I used to be a buddy shopper. I used to enjoy require the company of a friend on my shopping excursions. I would seek the input of friends, store clerks, and passers-by if need be. I did not enjoy a trip to the stores unless I had a trusty confidant by my side. But things have changed. I am now… dun dun dun… a solo shopper.
Nothing thrills me more than an impromptu trip to a vintage shop by myself or an after-work dressing room sesh. There are no outsider opinions to influence your personal taste, no coconspirators saying “get it! get it!” And you can spend as long as you well please picking through the sale section with a fine toothed comb or turning from side to side in front of a mirror, while your poor friend/boyfriend/mom waits impatiently.
That’s not to say that purchase decisions are any easier. Sometimes it is hard to tell whether you’re a small or a medium. Or whether that drapey top is fiercely edgy or swallowing you whole. Sometimes you can’t tell if it’s the just flattering lights and magic slimming mirrors that make you want that dress. Or whether that seam is poorly positioned (ahem, Anne Hathaway, ahem).
For these scenarios, I enlist the help of a second opinion that never lies: a photograph. I snap a photo of myself in the mirror, and somehow all of the wrinkles, underthings, or bulges come to light. The shortcomings of the clothing seem magnified, and the urgency to buy them melts away. Next time you’re facing a dressing room crisis, I suggest you try a mirror selfie with your phone.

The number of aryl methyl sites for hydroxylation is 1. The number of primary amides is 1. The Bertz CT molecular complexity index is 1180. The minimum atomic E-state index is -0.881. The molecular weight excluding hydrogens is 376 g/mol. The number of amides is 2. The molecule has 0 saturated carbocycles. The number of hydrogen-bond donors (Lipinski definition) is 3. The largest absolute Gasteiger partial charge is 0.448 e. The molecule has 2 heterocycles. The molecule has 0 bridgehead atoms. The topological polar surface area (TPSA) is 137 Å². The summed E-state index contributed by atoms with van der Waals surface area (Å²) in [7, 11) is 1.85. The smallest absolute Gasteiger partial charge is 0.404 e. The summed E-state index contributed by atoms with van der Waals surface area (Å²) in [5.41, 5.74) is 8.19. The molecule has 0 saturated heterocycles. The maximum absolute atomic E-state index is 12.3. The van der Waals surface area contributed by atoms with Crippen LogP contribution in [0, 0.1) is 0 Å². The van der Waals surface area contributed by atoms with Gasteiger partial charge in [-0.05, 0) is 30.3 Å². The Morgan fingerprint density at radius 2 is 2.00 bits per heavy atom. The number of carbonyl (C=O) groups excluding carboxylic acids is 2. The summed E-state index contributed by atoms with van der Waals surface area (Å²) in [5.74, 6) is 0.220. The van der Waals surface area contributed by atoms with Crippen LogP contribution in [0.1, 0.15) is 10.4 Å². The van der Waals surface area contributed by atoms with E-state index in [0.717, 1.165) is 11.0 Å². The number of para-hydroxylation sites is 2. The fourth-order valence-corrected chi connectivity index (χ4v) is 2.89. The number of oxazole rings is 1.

Selfie? Eek. I know. Just the thought sends shivers down my spine, but I never said you had to send them to anyone (although that can help, in a pinch) or post them on your blog (like I, somewhat embarrassingly, have done here). Take a selfie, study it with a discerning eye, and then delete it. Honestly, this has saved me many an ill-advised purchase.
For example, although I liked both of these shirts, neither of them made it home with me. (The black skirt and sandals were what I wore to work that day, but they happen to be Zara too). I couldn’t think of an occasion to rock a kimono shirt, and the white jacquard top, though smart in person, looked unflattering in the photo.
How do you decide if a piece will come home with you?
ps I got a haircut